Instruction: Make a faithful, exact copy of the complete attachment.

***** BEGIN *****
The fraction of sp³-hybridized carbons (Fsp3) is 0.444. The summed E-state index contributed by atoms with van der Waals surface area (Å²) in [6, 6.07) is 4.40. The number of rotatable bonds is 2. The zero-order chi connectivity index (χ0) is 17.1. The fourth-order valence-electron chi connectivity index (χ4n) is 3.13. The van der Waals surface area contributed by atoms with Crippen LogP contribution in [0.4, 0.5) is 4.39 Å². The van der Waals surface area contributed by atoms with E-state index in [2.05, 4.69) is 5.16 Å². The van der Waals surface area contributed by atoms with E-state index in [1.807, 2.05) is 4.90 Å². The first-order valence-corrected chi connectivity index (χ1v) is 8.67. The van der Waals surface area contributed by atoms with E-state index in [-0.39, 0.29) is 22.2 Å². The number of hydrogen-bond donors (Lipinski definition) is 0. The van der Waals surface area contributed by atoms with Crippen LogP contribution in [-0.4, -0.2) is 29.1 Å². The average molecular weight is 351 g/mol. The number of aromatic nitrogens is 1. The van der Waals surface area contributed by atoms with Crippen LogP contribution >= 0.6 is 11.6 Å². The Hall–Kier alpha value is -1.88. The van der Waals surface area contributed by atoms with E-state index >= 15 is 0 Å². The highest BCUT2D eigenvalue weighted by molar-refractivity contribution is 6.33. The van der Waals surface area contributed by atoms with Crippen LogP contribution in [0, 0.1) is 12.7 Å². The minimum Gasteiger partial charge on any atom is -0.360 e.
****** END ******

The fraction of sp³-hybridized carbons (Fsp3) is 0.444. The summed E-state index contributed by atoms with van der Waals surface area (Å²) in [6, 6.07) is 4.40. The number of rotatable bonds is 2. The zero-order chi connectivity index (χ0) is 17.1. The fourth-order valence-electron chi connectivity index (χ4n) is 3.13. The van der Waals surface area contributed by atoms with Crippen LogP contribution in [0.4, 0.5) is 4.39 Å². The van der Waals surface area contributed by atoms with E-state index in [2.05, 4.69) is 5.16 Å². The van der Waals surface area contributed by atoms with E-state index in [1.807, 2.05) is 4.90 Å². The first-order valence-corrected chi connectivity index (χ1v) is 8.67. The van der Waals surface area contributed by atoms with E-state index in [-0.39, 0.29) is 22.2 Å². The number of hydrogen-bond donors (Lipinski definition) is 0. The van der Waals surface area contributed by atoms with Crippen LogP contribution in [-0.4, -0.2) is 29.1 Å². The average molecular weight is 351 g/mol. The number of aromatic nitrogens is 1. The van der Waals surface area contributed by atoms with Crippen LogP contribution >= 0.6 is 11.6 Å². The Hall–Kier alpha value is -1.88. The van der Waals surface area contributed by atoms with E-state index >= 15 is 0 Å². The highest BCUT2D eigenvalue weighted by molar-refractivity contribution is 6.33. The van der Waals surface area contributed by atoms with Crippen LogP contribution in [0, 0.1) is 12.7 Å². The minimum Gasteiger partial charge on any atom is -0.360 e.